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Q&A with Fulbright Scholar Lauren Pitts

September 25, 2014

Lauren Pitts, MS Couple and Family Therapy ’13, EdD ’17, will be traveling to Barbados to study the impact of father-daughter communication on adolescent daughters’ sexual decision-making. Pitts was the recipient of the Couple and Family Therapy Department’s Ivan Boszomenyi-Nagy Social Justice and Clinical Excellence Award as well as the U.S. Department of Health and Human Services/Health Resources and Services Administration Scholarship. She is one of two 2014 Fulbright Scholars from the College of Nursing and Health Professions.

Chartings: What led you to Drexel?

Lauren Pitts: In 2009, after residing in Florida for almost 10 years, I returned home to Southern New Jersey. I was really disappointed because I had not been accepted into the programs to which I had applied in Florida. My mother suggested I explore to see if one of the schools in Philadelphia offered a program. As fate would have it, Drexel was the first school she told me to look into. Drexel not only had the program I was looking for, but it is considered one of the top programs in the country. I never looked at any of the other universities to determine if they had a Master’s in Family Therapy (MFT) program. The panel interviews were rigorous but more importantly, the information that came forth and the embrace I received throughout the admissions process further affirmed for me that I wanted Drexel to be my home for my advanced degree pursuits. The experience, stellar education, support, and guidance I received in my Master’s program made me certain I wanted to pursue my doctoral degree at Drexel also.

Chartings: Describe what kind of student you are.

Pitts: I often joke with my family and friends that I entered the MFT Program emotionally obese. The MFT Program served as a vehicle instrumental to my personal healing and added tremendous value to me as a professional. It truly was an extraordinary time personally and professionally. Dr. Aponte’s POTT (Person of the Therapist) training was influential  in helping me to use what used to be life’s stumbling blocks as life’s stepping stones. Throughout the entire program everyone made it clear we were valued for our humanity as well as for our scholarly potential. Each of my professors made me feel embraced; however, Drs. Harry Aponte,  Eric Johnson, and Christian Jordal consistently held me accountable for pursuing my best self. The MFT Program created a platform that I believe directly contributed to my selection as a Fulbright Scholar. My training better prepared me to be a stellar candidate personally and professionally.

Chartings: How did you react when you found out you were awarded a Fulbright Scholarship?

Pitts: Being awarded the Fulbright was humbling and staggering. My hometown of Salem, New Jersey has been recognized for a wealth of negativity and social dysfunction for many years. As a resident of Quinton Township, Salem County, New Jersey, a graduate of the Salem City School District, and being reared in a single-parent, impoverished home, this opportunity is not just about me. Receiving such a distinguished and prestigious honor serves as a voice of hope to my family members, friends, and members of my community who believe that Salem is representative of the best life has to offer. Furthermore, this award positions me to embrace my passion of helping underprivileged and underserved youth globally.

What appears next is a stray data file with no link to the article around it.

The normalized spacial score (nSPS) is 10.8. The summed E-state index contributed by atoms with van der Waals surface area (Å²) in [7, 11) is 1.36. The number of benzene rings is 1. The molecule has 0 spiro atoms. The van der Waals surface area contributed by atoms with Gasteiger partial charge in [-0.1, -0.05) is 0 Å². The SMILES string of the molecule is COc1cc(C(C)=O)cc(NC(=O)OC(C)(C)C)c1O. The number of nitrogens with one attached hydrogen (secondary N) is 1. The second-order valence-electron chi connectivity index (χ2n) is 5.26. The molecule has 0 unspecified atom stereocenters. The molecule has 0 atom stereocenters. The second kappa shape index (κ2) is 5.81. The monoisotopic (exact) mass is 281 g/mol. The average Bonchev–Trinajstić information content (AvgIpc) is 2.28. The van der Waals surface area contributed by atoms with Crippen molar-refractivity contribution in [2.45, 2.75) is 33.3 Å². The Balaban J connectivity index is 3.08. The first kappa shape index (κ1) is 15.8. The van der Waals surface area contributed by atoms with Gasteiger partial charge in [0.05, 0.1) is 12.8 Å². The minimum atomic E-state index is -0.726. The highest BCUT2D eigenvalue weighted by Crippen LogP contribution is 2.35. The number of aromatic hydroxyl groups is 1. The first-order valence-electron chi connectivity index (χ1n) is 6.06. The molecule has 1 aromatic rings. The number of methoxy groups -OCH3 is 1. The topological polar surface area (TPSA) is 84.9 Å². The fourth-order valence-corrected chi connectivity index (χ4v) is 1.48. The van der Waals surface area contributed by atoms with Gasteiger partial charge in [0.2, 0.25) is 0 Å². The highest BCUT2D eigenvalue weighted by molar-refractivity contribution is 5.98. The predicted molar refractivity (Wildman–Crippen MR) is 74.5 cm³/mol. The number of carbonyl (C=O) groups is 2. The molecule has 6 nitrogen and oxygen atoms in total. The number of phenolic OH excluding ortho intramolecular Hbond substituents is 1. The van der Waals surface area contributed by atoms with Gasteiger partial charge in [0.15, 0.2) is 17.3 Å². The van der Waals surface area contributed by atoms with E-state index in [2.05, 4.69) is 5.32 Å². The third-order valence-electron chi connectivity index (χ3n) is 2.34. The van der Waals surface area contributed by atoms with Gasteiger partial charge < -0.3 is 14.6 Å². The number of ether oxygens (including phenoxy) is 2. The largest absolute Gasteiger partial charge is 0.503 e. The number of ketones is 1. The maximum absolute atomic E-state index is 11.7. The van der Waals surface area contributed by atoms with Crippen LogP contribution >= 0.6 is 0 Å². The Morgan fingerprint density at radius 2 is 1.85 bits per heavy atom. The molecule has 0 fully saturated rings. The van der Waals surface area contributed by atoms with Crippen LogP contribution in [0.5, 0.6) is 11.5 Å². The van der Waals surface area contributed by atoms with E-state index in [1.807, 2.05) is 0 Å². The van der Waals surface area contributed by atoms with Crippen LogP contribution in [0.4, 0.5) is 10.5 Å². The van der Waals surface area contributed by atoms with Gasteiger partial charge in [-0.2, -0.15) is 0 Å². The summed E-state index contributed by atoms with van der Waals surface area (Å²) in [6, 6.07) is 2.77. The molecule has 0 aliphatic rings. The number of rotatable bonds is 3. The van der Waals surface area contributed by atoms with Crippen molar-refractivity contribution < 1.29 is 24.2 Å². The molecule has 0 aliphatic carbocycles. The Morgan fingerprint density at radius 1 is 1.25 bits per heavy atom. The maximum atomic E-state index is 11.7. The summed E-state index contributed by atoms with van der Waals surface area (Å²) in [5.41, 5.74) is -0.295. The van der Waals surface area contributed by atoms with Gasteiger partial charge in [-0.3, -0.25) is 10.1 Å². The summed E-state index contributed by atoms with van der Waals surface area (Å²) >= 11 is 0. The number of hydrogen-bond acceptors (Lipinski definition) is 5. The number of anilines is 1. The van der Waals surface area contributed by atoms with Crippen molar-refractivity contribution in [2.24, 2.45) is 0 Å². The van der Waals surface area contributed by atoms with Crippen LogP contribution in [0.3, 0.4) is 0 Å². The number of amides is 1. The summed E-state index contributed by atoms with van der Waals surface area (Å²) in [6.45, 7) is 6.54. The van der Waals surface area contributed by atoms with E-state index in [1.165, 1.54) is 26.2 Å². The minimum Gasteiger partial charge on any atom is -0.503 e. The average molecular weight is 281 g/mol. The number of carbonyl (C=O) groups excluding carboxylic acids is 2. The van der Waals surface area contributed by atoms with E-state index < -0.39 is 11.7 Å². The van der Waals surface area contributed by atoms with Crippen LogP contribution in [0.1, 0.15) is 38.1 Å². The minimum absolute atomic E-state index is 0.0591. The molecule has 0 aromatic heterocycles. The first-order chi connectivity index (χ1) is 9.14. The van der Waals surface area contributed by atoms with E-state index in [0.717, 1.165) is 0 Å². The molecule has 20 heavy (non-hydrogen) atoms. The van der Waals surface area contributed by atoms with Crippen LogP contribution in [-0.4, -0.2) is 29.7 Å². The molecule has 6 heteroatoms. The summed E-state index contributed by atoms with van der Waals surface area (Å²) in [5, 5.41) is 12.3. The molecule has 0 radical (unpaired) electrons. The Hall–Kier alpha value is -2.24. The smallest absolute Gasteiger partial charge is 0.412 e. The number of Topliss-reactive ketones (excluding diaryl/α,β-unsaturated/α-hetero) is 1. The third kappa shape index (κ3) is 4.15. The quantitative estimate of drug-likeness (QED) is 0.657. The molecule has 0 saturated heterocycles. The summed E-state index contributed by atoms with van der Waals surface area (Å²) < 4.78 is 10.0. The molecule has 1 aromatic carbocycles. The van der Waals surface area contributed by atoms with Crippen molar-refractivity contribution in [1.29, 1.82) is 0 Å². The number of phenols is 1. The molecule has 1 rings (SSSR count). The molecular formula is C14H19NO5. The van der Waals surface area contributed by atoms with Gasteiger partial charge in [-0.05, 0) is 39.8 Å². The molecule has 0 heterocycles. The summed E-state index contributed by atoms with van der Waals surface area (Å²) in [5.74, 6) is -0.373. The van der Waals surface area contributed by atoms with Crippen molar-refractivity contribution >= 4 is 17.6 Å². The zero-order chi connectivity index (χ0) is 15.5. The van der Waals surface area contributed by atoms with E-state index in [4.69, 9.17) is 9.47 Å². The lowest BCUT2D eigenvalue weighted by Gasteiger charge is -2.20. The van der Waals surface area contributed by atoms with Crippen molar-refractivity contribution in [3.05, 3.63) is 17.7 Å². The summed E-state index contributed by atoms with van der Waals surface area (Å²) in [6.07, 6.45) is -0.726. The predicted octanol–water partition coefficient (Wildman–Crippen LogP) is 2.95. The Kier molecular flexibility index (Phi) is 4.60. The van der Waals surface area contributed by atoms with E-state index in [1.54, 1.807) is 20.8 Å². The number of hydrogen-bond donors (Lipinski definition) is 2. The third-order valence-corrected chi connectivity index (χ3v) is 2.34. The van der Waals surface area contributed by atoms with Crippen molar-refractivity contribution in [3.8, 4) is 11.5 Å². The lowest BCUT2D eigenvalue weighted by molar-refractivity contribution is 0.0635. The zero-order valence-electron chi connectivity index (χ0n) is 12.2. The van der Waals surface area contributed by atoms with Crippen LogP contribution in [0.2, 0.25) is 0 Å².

Chartings: Tell us about your research project.

Pitts: My research project is examining how the absence, or the presence, (father-daughter attachment) of the Barbadian father in the adolescent daughter’s life may affect her decision-making about educational attainment, sexuality, and reproductive health. My research is being conducted from varying perspectives in that a portion of my observation is being conducted in a residential treatment facility serving men and women struggling with substance addiction.

Chartings: Do you enjoy the topic? What led you to this project?

Pitts: This area of research is near and dear to my heart. It is my life’s story and the story of so many young women of color. Conducting this research not only provides me the opportunity to be empathic to these young women, it is also an opportunity for me to offer help and hope. This work is my life’s work and happy and overjoyed aren’t descriptive enough words to express my feelings.

Chartings: What advice do you have about students embarking on research projects?

Pitts: Remain open to platforms that go beyond what you envision for your proposal. People here have been extremely supportive and have expressed great interest in my study. As a result, many individuals have provided a wealth of additional resources I had not considered for the purpose of ensuring rich and valuable data can be obtained. Also know it is okay to ask for help and to be transparent about any concerns or additional considerations you may have. Lastly, stay grounded because it is very easy to get caught up in all the assistance that is being offered. It is imperative to remain focused.

Chartings: How would you rate your experience as a Drexel graduate student?

Pitts: OUTSTANDING! Obtaining my MFT and doctoral degrees from Drexel positions me for an extraordinary career. What is also interesting is, when speaking with family and friends in similar fields, they concur that my education at Drexel is unsurpassed! GO DRAGONS!